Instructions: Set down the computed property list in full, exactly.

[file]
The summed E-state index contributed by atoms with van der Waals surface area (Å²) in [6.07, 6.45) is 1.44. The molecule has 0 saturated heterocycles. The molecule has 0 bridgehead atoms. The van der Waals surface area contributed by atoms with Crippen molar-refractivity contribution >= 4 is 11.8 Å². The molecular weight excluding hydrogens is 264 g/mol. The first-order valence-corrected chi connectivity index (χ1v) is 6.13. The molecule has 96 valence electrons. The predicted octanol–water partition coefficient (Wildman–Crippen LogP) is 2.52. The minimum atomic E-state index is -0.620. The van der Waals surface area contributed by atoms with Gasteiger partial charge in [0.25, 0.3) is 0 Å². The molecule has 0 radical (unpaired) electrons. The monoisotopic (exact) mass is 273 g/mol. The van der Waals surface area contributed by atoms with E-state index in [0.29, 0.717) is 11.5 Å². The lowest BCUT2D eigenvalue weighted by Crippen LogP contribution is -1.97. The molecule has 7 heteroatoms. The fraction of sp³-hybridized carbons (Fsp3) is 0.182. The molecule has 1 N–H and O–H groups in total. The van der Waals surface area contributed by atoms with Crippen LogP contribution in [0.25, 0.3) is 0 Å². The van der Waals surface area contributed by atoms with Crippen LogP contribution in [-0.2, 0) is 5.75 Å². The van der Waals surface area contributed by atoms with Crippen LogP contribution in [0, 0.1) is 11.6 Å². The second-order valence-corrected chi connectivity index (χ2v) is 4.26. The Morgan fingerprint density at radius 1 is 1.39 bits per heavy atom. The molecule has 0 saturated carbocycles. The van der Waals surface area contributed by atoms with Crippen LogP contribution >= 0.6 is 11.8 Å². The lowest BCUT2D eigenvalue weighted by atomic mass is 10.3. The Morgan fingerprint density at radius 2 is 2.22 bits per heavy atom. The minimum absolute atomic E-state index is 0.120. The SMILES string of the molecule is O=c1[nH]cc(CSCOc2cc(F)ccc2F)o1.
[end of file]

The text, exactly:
The summed E-state index contributed by atoms with van der Waals surface area (Å²) in [6.07, 6.45) is 1.44. The molecule has 0 saturated heterocycles. The molecule has 0 bridgehead atoms. The van der Waals surface area contributed by atoms with Crippen molar-refractivity contribution >= 4 is 11.8 Å². The molecular weight excluding hydrogens is 264 g/mol. The first-order valence-corrected chi connectivity index (χ1v) is 6.13. The molecule has 96 valence electrons. The predicted octanol–water partition coefficient (Wildman–Crippen LogP) is 2.52. The minimum atomic E-state index is -0.620. The van der Waals surface area contributed by atoms with Gasteiger partial charge in [0.25, 0.3) is 0 Å². The molecule has 0 radical (unpaired) electrons. The monoisotopic (exact) mass is 273 g/mol. The van der Waals surface area contributed by atoms with E-state index in [0.29, 0.717) is 11.5 Å². The lowest BCUT2D eigenvalue weighted by Crippen LogP contribution is -1.97. The molecule has 7 heteroatoms. The fraction of sp³-hybridized carbons (Fsp3) is 0.182. The molecule has 1 N–H and O–H groups in total. The van der Waals surface area contributed by atoms with Crippen LogP contribution in [0.25, 0.3) is 0 Å². The van der Waals surface area contributed by atoms with Crippen LogP contribution in [-0.2, 0) is 5.75 Å². The van der Waals surface area contributed by atoms with Crippen LogP contribution in [0, 0.1) is 11.6 Å². The second-order valence-corrected chi connectivity index (χ2v) is 4.26. The Morgan fingerprint density at radius 1 is 1.39 bits per heavy atom. The molecule has 0 saturated carbocycles. The van der Waals surface area contributed by atoms with Crippen LogP contribution >= 0.6 is 11.8 Å². The lowest BCUT2D eigenvalue weighted by atomic mass is 10.3. The Morgan fingerprint density at radius 2 is 2.22 bits per heavy atom. The minimum absolute atomic E-state index is 0.120. The SMILES string of the molecule is O=c1[nH]cc(CSCOc2cc(F)ccc2F)o1.